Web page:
May 3, 1906: Creffield In Fear Of His Life

May 7, 1906: Holy Roller Shot Down Like A Dog

May 8, 1906: Medal to Be Given Mitchell in Recognition of His Killing

May 9, 1906: Oregon Prosecutor Would Aid Mitchell

May 10, 1906: Shows No Emotion At Husband’s Grave

May 11, 1906: Bail Is All Ready

May 12, 1906: Mitchell Denied Bail

May 13, 1906: Creffield is Due To Rise Today

May 14, 1906: Creffield’s Widow Watches At Grave

May 15, 1906: Corvallis Starts Fund for Defense of Mitchell

May 16, 1906: Holy Rollers Starving Near Heceta Head

May 17, 1906: Public Sentiment Favors Mitchell

May 18, 1906: Creffield Railed in Vermont

May 19, 1906: Mitchell to Enter Plea of Not Guilty

May 27, 1906: Joshua Says Not to Worry

June 1, 1906: Morris Claims Mitchell Rid World of a Fiend

June 16, 1906: Prosecution and Defense are Making Last Preparations

June 19, 1906: Many Witnesses For Mitchell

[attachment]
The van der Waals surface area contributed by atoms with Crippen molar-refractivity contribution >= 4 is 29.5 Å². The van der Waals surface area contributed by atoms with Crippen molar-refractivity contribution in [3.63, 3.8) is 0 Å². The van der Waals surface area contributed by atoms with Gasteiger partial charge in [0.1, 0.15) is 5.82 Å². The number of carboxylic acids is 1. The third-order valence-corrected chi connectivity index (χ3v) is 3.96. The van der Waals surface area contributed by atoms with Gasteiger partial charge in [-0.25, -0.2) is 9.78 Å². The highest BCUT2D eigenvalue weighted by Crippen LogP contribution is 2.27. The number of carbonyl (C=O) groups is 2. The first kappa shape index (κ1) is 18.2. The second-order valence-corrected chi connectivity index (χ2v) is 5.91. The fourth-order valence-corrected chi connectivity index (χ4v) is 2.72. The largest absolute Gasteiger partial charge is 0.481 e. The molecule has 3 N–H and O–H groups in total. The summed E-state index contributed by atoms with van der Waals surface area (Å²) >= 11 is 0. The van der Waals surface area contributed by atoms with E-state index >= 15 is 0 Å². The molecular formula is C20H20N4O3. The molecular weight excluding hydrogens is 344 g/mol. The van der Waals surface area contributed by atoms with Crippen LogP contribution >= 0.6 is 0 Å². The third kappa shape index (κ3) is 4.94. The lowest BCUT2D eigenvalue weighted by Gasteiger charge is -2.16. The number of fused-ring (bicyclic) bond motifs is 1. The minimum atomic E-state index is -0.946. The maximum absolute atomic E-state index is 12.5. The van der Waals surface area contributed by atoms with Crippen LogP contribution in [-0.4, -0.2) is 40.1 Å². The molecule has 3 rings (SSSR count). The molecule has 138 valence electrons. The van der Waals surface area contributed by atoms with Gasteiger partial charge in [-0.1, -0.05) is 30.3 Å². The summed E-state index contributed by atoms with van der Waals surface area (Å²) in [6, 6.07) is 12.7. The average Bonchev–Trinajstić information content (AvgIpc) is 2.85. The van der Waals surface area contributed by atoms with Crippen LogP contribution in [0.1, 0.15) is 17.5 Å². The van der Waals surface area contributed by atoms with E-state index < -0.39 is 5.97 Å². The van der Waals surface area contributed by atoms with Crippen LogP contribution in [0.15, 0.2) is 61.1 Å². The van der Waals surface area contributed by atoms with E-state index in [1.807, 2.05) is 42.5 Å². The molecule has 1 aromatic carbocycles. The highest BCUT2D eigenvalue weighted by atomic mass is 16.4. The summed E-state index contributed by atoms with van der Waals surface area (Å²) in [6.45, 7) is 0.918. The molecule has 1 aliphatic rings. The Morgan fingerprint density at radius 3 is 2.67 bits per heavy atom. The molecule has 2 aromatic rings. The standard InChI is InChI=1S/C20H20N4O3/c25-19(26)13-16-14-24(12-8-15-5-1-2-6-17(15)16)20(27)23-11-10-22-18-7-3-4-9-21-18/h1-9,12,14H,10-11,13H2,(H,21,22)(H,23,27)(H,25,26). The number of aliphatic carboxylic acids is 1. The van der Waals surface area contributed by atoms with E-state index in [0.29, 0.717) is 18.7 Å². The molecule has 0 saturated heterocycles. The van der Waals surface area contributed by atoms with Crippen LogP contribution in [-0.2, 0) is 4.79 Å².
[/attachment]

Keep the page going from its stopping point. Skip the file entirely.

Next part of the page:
June 24, 1906: Trial Will Cost Taxpayers Ten Thousand Dollars

June 25, 1906: George Mitchell on Trial For His Life

June 26, 1906: Mitchell Jury is Selected With Care

June 27, 1906: Mitchell Trial Held Up By Squabble

June 28, 1906: Jury is Secured to Try Mitchell

June 29, 1906: Trial is Now on in Earnest

June 30, 1906: Mrs. Creffield's Testimony

July 1, 1906: Creffield’s Ghost Controls His Flock

July 2, 1906: Esther Mitchell on Stand Refuses To Aid Brother

July 3, 1906: Hurt Tells of Debauched Wife and Debased Sisters

July 4, 1906: Creffield’s Unsavory Record Presented to the Jury

July 5, 1906: Expected Admissibility of Evidence Will Arouse Controversy

July 6, 1906: Others Testify They Wished to Kill Creffield

July 7, 1906: Insanity Expert on the Witness Stand

July 8, 1906: Plan To Revive Holy Rollerism

July 9, 1906: Killing of Judge Emory May Effect Mitchell

July 10, 1906: Mitchell Case Goes To Jury

July 11, 1906: Not Guilty

July 12, 1906: General Rejoicing at Mitchell’s Acquittal

July 13, 1906: Esther Mitchell Kills Her Brother!

July 14, 1906: Mitchell Boys Are Done With Esther

July 15, 1906: Hurt Will Come to Aid of His Daughter

July 16: 1906: Will Mortgage His Home for Daughter

July 17, 1906: Let’s Think When We Talk

July 18, 1906: Mrs. Starr’s Life Threatened

July 19, 1906: Mrs. Creffield Weeps in Jail

July 20, 1906: George Mitchell’s Attorney Offers Aid to Murderesses